A.M. Best: life insurers more vulnerable to market volatility after Brexit
A.M. Best’s senior director of analytics, Catherine Thomas, has warned that life insurers are more vulnerable to the short-term market volatility caused by Brexit.
Thomas said the ratings agency does not expect to take any rating actions in the near term as a direct consequence of the decision by the UK’s decision to leave the European Union.
However, she said the financial market volatility that followed the decision is likely to have an impact on insurers’ half-year results and balance sheets, given that most report their half-year positions at the 30th of June, which, of course, was less than a week after the results of the referendum were announced.
Asked which insurance segments will most likely be affected by Brexit, Thomas said: “Due to their higher asset leverage, life insurers are more vulnerable to the effects of financial market volatility. This is likely to be felt by insurers both in the U.K. and continental Europe. We think it will be those companies with a higher proportion of risk assets that will be most affected.”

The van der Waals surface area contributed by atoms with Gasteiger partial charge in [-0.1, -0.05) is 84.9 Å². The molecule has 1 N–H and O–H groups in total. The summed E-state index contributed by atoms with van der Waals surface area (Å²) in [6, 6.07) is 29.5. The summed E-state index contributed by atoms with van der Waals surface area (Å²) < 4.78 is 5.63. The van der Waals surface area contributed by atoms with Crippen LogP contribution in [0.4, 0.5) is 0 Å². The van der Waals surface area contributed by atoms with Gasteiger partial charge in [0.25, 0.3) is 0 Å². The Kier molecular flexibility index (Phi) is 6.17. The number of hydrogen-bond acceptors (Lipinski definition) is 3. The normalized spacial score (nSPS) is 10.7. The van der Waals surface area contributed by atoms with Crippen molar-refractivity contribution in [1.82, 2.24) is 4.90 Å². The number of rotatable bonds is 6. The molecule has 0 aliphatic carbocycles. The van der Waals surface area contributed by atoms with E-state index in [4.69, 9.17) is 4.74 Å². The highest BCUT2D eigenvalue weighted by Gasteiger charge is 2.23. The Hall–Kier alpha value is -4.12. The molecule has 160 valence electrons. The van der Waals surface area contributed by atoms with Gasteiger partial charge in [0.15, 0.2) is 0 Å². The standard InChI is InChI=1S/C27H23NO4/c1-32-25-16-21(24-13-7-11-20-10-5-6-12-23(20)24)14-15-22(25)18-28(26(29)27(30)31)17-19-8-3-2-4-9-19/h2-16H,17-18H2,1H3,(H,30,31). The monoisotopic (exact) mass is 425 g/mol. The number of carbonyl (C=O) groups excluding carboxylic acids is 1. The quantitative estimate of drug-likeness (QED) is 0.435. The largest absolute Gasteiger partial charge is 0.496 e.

She added that in the longer term, the uncertainty created by the decision and the knock-on effect on investor and consumer confidence is likely to slow economic growth with negative implications for both the revenue and the profitability prospects of UK insurers.
Thomas explained the operational impact of the vote on UK insurers will very much depend on the terms of the exit.
She said: “If UK insurers have to operate without… EU financial services passport scheme, which provides a company authorized in one member state the ability to conduct cross-border business without having to apply for additional authorization or without having to hold assets locally
“If that’s the case, then they may need to set up an EU domicile subsidiary in order to continue to access that EU business. That will, of course, have operational, regulatory, and tax costs associated with it. For insurers domiciled in other EU countries, writing business in the UK they will need to consider how they continue to access that UK business.”
She added that it is important to note that the exit will not take place for at least two years, and that gives insurers time to reassess and to adapt their operating structures accordingly.
From a macroeconomic perspective, Thomas noted in the immediate aftermath of the UK’s Brexit vote, sterling and global equity markets fell sharply, and there was a move towards safe haven assets such as gold and highly rated government bonds.
“Although there has been some recovery from the initial shock, heightened uncertainty in exchange rates and equity market volatility is expected to persist,” said Thomas.
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